Commentary

Celtics not making any excuses

Updated: January 14, 2014, 2:37 AM ET
By Chris Forsberg | ESPNBoston.com

BOSTON -- Give the Boston Celtics this: They've had plenty of potential excuses for their current nine-game losing streak -- a young team, a flawed roster, a first-year coach, tougher competition, an extended road trip, a midseason trade -- and yet Brad Stevens refuses to let his team lean on any of them.

Case in point: The Celtics, fresh off a winless five-game trip out west that closed with four games in five nights, trekked cross-country on Sunday and welcomed another Western Conference power in the Houston Rockets on Monday night.

[+] EnlargeBrad Stevens
AP Photo/Elise AmendolaBrad Stevens doesn't want to hear about travel or fatigue contributing to the Celtics' nine-game losing streak.

Boston started fast, but faded quickly. The Rockets dominated the middle quarters, built a 20-point lead, then navigated a Hack-a-Howard attempt and a Celtics charge before emerging with a 104-92 triumph at TD Garden.

Asked about the challenges coming off the road trip, Stevens opened his postgame news conference by immediately discarding the notion of fatigue.

"I told our guys afterward, I don't want to be the team that talks about the travel and then having to play," Stevens said. Later he added, "I don't want to be the team that uses that. Is it a reality? Is it a factor? Might be. But is it something that I want to talk about? No. I don't think that way, and I think that's why you have 14 guys -- go after each opportunity."

Stevens opened up his rotation Monday, employing 13 of his 14 available bodies, including a late-game combination that featured a new face (Jerryd Bayless), a player fresh off a D-League assignment (MarShon Brooks) and a recently demoted forward (Brandon Bass) playing the entire fourth quarter.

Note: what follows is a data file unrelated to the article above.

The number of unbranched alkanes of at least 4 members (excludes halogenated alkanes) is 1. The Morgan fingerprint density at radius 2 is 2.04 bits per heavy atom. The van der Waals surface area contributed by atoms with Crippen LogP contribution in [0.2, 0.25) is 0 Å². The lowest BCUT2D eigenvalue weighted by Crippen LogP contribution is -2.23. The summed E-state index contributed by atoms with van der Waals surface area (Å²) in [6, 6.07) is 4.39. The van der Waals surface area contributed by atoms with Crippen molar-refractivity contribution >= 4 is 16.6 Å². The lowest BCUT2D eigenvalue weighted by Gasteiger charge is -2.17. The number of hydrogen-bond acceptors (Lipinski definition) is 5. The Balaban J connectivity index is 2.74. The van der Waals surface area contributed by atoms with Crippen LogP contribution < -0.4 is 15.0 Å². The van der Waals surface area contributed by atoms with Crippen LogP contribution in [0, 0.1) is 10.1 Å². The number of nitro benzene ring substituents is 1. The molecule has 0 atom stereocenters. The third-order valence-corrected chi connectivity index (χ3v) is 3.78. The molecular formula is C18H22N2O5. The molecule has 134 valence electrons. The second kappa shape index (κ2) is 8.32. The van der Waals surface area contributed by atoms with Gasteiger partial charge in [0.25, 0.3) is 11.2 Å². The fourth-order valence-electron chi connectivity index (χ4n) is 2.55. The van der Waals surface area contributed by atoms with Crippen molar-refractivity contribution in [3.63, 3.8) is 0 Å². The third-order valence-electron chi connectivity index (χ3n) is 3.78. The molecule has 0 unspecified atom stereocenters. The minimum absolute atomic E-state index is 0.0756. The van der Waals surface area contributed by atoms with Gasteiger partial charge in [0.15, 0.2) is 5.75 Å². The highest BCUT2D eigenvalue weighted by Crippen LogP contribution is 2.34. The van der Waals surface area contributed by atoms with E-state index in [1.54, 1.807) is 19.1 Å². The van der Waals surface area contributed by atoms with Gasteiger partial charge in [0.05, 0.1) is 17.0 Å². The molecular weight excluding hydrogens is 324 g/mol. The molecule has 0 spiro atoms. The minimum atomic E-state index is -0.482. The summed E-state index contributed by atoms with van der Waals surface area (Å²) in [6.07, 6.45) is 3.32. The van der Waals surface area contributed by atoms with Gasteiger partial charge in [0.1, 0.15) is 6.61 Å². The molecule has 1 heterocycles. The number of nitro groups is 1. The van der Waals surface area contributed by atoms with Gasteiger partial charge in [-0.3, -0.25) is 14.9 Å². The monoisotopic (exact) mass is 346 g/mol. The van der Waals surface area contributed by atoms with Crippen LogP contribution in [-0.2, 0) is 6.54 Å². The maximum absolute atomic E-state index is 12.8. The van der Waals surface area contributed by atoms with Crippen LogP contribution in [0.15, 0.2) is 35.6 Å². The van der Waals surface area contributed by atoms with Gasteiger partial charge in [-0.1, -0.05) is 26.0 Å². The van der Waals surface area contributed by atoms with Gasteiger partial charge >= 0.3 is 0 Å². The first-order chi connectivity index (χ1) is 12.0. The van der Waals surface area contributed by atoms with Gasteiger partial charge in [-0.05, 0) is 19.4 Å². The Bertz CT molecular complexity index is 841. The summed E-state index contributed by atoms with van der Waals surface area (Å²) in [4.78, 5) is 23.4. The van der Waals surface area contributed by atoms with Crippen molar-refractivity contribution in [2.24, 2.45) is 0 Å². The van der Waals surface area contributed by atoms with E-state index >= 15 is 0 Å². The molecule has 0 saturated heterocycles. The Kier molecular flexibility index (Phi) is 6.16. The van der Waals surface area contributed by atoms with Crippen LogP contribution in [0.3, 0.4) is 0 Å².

Stevens' message seems to have been received by his players. Inside the locker room after Monday's game, Jared Sullinger sported Kinesio Tape on his neck, which he reluctantly noted had been spasming during the game.

"We don't use excuses around here," Sullinger said. "[Fatigue is] not an excuse, it's not something you can hide behind. We're fighting, we're playing hard. Fatigue is out the door. We can't use that as an excuse."

The Celtics also seem reluctant to accept silver linings. They'll admit there are positives to be plucked from the winless road trip, including playing a more competitive brand of basketball over the final three games. But Stevens noted before Monday's tilt that's "not quite good enough."

Veteran forward/center Kris Humphries hammered that home after Monday's game. Asked if he had seen his team improve over the past three or four games, Humphries responded, "This team, meaning us?"

He took a deep breath and added, "Well, we've played great in stretches, but in the NBA it's not about being able to play well for a quarter. A lot of teams can play well for a quarter or two quarters. It's about playing well throughout the game and, more than anything, finishing games well and stopping people from making big runs on you. I think we've just got to mature in that aspect and keep working. It starts with practice tomorrow."

Stevens has stressed time and time again that he will not gauge progress of his young team based solely on wins and losses. Alas, that's the most universal metric and, fair or not, that's how observers will judge his team.

The first-year coach has noted that his team has played better in some of its recent losses than it did in distant wins last month, particularly considering the talent level of the competition. But that doesn't make enduring nine straight losses (and 12 defeats in 13 tries) any easier. Boston hasn't won since Dec. 28.

"There are all kinds of positives, but they don't make you feel any better at night," Stevens said. "That's the reality of it. This is hard to go through. This is unenjoyable to go through. But it doesn't mean there's not growth. It's not consistent all the time, but it doesn't mean there's not growth on individuals' parts."

When Stevens rewinds the tape on Monday's game, he'll savor Avery Bradley's two-way effort. Bradley gave Boston a scoring jolt early -- 14 of his team-high 24 points came in the first quarter as Boston built a nine-point lead -- and harassed Houston's James Harden much of the night. Harden finished with 16 points, but on 6-of-18 shooting with three turnovers, one of which Bradley ripped from his hands at midcourt.

Stevens also will nod approvingly while watching Bayless score 15 of his 17 points in the fourth quarter, the new addition to the roster putting his combo guard talents on full display while giving Boston a chance to rally.

But Stevens will cringe watching the middle quarters, often an alley-oop-apalooza for Dwight Howard. The Rockets outscored the Celtics 65-38 in the middle frames.

Only four quarters of consistent play will bring Stevens true peace of mind, and even that will be fleeting because he'll be right on to the next game.

Chris Forsberg

Celtics reporter, ESPNBoston.com

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